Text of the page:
How should we react when AIDS, the swine flu, infertility, economic stagnation, natural disasters, revolutions, and a litany of other grievances are routinely blamed by Middle Eastern populations on the West—the United States and Israel in particular?
Because some of these accusations are so over the top—Mossad trained sharks—or we know them to be patently false—CIA behind the 9/11 attacks—Western analysts tend to dismiss such claims as the rantings of sadly misinformed oddballs:
Conspiracy theories are useful because they provide scapegoats through which disenfranchised societies and their rulers make sense of their predicament while crowding out inconvenient facts. Accusations of “foreign hands,” Zionist plots, or imperialist (i.e. American) designs are conjured regularly by academics, government higher-ups, and the wider population alike with conviction inversely proportional to the availability of evidence.
Past history also plays a role. The Middle East has been subject to foreign interference in the past, such as the overthrow of Iranian President Mohammed Mosssadeq in 1953 or the 1956 Suez invasion by Britain, France, and Israel, which makes modern day illusions seem more plausible.
Yes, America’s policy in the Middle East is sometimes counterproductive and has room for improvement. But there is no policy adjustment that will accommodate grievances that arise from the belief that Americans or Zionists are responsible for every major ill from 9/11 to revolutions to natural disasters.
The problem in glossing over the impact of these lies, half-truths, distortions, and incitement directed at the West, including from our ostensible allies, is that we miss a defining factor of America’s relationship with the region.
How should our foreign policy deal with this challenge?
At the very least, we must acknowledge that some of our allies in the Middle East spread, tolerate, nurture, or co-opt anti-Western conspiracy theories and allow incitement through state media, schools, mosques, and even official communiques (see memri.org) in order to redirect public anger, sow discord among state enemies, and justify repression as a means of defense against nefarious foreign plots—real or imagined.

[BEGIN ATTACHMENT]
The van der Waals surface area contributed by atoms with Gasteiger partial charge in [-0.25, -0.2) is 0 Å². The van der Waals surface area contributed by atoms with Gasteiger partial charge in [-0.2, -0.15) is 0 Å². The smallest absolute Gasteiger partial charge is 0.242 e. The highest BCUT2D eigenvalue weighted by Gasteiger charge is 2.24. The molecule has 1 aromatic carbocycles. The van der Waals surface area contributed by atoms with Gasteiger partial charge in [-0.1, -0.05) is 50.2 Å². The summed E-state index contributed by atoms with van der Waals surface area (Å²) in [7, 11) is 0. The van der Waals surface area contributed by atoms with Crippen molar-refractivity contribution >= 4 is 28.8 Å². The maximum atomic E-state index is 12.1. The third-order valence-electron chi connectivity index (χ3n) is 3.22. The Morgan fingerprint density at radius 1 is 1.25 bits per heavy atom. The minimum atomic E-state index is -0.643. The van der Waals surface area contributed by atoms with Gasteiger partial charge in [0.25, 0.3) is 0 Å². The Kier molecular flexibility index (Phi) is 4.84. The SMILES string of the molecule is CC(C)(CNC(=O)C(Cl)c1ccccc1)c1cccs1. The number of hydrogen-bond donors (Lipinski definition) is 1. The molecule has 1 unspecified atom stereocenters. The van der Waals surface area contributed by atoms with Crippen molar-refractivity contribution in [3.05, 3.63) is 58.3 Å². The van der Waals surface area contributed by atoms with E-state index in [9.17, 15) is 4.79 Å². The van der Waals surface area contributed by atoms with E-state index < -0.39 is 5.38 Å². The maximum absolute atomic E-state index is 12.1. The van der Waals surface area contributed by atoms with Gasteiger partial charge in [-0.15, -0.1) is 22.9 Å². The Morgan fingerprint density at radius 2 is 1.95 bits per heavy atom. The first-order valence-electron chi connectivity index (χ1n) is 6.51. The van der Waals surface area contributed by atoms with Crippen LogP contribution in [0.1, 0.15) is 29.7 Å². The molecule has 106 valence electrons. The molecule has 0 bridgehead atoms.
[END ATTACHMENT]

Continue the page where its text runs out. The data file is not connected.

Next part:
We should assess our allies’ intentions by what they say publicly to their own people and not the niceties their diplomats convey behind closed doors. This means when Secretary of State Hillary Clinton meets with her Saudi counterpart, her assessment of the Saudi-American relationship will take into account what is preached in Saudi-sponsored mosques. It means that Palestinian President Mahmoud Abbas will not maintain the status of a peaceful moderate while he glorifies known terrorists. And so on.
This is not interference in domestic affairs. It is a critical component of our national interest to insist that our allies, who are so devoted to influencing their domestic public opinion, desist from enabling anti-American animus. And if we are serious about promoting the Arab-Israeli peace process, the same expectations must be applied to the anti-Semitism and denial of Israel’s legitimacy which is so common in this region.
People do not act on reality. They act on their perceptions of reality. While perceptions are influenced by much more than the efforts of regional governments, we will never win the battle for hearts and minds while our ostensible allies propagandize against us. We must insist otherwise to secure our foreign policy interests.
David Bratslavsky analyzes US foreign policy and the Middle East. He studied politics, language and religion in Washington, D.C., Tel Aviv, Cairo and Jerusalem and currently works for a political non-profit.